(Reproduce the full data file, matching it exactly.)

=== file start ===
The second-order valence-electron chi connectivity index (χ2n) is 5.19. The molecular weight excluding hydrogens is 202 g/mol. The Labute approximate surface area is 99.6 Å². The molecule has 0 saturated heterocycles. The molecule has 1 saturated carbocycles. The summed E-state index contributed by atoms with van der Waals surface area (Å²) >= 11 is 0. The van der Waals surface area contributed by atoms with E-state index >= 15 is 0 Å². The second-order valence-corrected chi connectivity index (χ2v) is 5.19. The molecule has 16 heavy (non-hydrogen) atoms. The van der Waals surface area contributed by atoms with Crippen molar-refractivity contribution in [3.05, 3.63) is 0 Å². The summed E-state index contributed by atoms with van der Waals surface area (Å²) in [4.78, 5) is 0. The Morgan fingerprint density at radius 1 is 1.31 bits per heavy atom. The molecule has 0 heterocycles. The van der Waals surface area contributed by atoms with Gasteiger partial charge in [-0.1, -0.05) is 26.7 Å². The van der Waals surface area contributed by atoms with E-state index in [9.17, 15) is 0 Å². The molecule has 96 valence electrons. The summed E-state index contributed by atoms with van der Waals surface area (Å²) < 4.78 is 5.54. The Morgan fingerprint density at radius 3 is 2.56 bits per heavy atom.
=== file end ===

The second-order valence-electron chi connectivity index (χ2n) is 5.19. The molecular weight excluding hydrogens is 202 g/mol. The Labute approximate surface area is 99.6 Å². The molecule has 0 saturated heterocycles. The molecule has 1 saturated carbocycles. The summed E-state index contributed by atoms with van der Waals surface area (Å²) >= 11 is 0. The van der Waals surface area contributed by atoms with E-state index >= 15 is 0 Å². The second-order valence-corrected chi connectivity index (χ2v) is 5.19. The molecule has 16 heavy (non-hydrogen) atoms. The van der Waals surface area contributed by atoms with Crippen molar-refractivity contribution in [3.05, 3.63) is 0 Å². The summed E-state index contributed by atoms with van der Waals surface area (Å²) in [4.78, 5) is 0. The Morgan fingerprint density at radius 1 is 1.31 bits per heavy atom. The molecule has 0 heterocycles. The van der Waals surface area contributed by atoms with Gasteiger partial charge in [-0.1, -0.05) is 26.7 Å². The van der Waals surface area contributed by atoms with E-state index in [9.17, 15) is 0 Å². The molecule has 96 valence electrons. The summed E-state index contributed by atoms with van der Waals surface area (Å²) < 4.78 is 5.54. The Morgan fingerprint density at radius 3 is 2.56 bits per heavy atom.